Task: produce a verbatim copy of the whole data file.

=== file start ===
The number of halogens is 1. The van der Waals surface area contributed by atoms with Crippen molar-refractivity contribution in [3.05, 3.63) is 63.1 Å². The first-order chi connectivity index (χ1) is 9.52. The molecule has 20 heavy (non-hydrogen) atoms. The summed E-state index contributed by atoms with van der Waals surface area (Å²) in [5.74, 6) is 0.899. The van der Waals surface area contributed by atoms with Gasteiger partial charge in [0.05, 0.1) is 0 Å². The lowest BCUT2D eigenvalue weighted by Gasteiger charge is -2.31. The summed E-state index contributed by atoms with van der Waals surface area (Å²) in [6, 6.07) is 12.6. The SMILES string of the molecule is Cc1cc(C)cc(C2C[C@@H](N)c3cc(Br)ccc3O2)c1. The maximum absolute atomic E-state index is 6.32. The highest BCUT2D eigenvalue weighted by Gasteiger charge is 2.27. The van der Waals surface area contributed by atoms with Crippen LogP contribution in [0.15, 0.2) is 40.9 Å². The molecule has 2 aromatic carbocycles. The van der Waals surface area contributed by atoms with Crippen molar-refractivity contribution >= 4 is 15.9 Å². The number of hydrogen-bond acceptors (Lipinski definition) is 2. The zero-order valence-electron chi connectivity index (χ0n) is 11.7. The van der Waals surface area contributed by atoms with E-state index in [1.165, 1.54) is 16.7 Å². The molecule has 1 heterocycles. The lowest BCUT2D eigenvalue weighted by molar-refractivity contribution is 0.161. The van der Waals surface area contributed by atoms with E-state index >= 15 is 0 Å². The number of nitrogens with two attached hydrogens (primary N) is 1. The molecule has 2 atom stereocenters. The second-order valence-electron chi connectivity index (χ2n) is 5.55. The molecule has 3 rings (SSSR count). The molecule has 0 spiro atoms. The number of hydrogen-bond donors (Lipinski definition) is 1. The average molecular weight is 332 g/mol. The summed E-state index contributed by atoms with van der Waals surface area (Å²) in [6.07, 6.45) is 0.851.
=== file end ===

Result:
The number of halogens is 1. The van der Waals surface area contributed by atoms with Crippen molar-refractivity contribution in [3.05, 3.63) is 63.1 Å². The first-order chi connectivity index (χ1) is 9.52. The molecule has 20 heavy (non-hydrogen) atoms. The summed E-state index contributed by atoms with van der Waals surface area (Å²) in [5.74, 6) is 0.899. The van der Waals surface area contributed by atoms with Gasteiger partial charge in [0.05, 0.1) is 0 Å². The lowest BCUT2D eigenvalue weighted by Gasteiger charge is -2.31. The summed E-state index contributed by atoms with van der Waals surface area (Å²) in [6, 6.07) is 12.6. The SMILES string of the molecule is Cc1cc(C)cc(C2C[C@@H](N)c3cc(Br)ccc3O2)c1. The maximum absolute atomic E-state index is 6.32. The highest BCUT2D eigenvalue weighted by Gasteiger charge is 2.27. The van der Waals surface area contributed by atoms with Crippen LogP contribution in [0.15, 0.2) is 40.9 Å². The molecule has 2 aromatic carbocycles. The van der Waals surface area contributed by atoms with Crippen molar-refractivity contribution >= 4 is 15.9 Å². The number of hydrogen-bond acceptors (Lipinski definition) is 2. The zero-order valence-electron chi connectivity index (χ0n) is 11.7. The van der Waals surface area contributed by atoms with E-state index in [1.165, 1.54) is 16.7 Å². The molecule has 1 heterocycles. The lowest BCUT2D eigenvalue weighted by molar-refractivity contribution is 0.161. The van der Waals surface area contributed by atoms with E-state index >= 15 is 0 Å². The number of nitrogens with two attached hydrogens (primary N) is 1. The molecule has 2 atom stereocenters. The second-order valence-electron chi connectivity index (χ2n) is 5.55. The molecule has 3 rings (SSSR count). The molecule has 0 spiro atoms. The number of hydrogen-bond donors (Lipinski definition) is 1. The average molecular weight is 332 g/mol. The summed E-state index contributed by atoms with van der Waals surface area (Å²) in [6.07, 6.45) is 0.851.